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Privacy, Separation, and Divorce

In Separation & Divorce by Sarah Hink

Divorce should be a private matter. The life you knew and had hoped would last forever is changing. In addition to the emotional implications of a divorce, there is a struggle to figure out where you fit in your extended family, amongst your friends, and in your community. In the thick of it all, you want privacy—not only for yourself, but for your children as well. Is There a Right to Privacy? Most civil court hearings are public—unless there is some public interest or existing law that entitles the parties to close the courtroom. In addition, the contents of a clerk’s legal file are generally considered public records. The exceptions to this rule are for cases or information that are sealed or are otherwise limited as permitted by law—examples being …

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Do I Have to Sign a Separation Agreement?

In Separation & Divorce by Elizabeth Stephenson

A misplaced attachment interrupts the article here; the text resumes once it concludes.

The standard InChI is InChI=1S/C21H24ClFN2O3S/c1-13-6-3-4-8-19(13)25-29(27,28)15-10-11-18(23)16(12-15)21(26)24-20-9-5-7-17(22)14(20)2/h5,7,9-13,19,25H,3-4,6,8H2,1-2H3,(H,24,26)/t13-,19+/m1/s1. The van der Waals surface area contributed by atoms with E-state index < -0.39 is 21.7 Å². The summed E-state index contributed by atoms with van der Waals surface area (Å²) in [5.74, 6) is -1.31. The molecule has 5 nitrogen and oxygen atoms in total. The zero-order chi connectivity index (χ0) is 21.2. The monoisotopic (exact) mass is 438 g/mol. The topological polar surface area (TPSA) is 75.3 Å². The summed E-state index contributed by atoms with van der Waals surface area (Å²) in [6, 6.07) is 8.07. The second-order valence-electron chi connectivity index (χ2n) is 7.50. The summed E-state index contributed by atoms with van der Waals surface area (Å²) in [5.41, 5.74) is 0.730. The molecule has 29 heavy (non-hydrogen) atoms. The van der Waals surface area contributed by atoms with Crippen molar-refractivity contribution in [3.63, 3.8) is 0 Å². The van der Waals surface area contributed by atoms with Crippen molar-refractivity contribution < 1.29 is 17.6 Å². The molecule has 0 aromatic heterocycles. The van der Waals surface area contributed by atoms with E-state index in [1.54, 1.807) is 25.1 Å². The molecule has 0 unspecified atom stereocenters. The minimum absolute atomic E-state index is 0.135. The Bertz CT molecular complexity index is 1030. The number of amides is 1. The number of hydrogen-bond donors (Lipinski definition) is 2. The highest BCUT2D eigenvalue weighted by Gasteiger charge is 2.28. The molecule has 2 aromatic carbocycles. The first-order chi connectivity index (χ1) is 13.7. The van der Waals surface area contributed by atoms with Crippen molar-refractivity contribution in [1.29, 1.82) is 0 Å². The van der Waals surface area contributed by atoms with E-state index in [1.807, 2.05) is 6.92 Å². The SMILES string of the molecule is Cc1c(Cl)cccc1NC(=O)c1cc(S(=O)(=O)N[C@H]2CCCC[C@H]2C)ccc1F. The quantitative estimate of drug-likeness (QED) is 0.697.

Marriage is supposed to last forever. Therefore, separations present a tumultuous and uncertain time. Not only is there the emotional trauma that comes with the end of a long-term relationship, but there are also big financial and logistical changes that are unavoidable. Unfortunately, if you are separated with the intention of a divorce, you will have to wait a while. This is because North Carolina requires a couple to be separated for an entire year before a court can grant a divorce. What is a Separation Agreement? Some couples choose to reach an agreement during their yearlong separation pending their divorce. A separation agreement is a legally enforceable document, like a contract, that can encompass issues such as property division, spousal support, living arrangements, taxes, child custody, and child support. …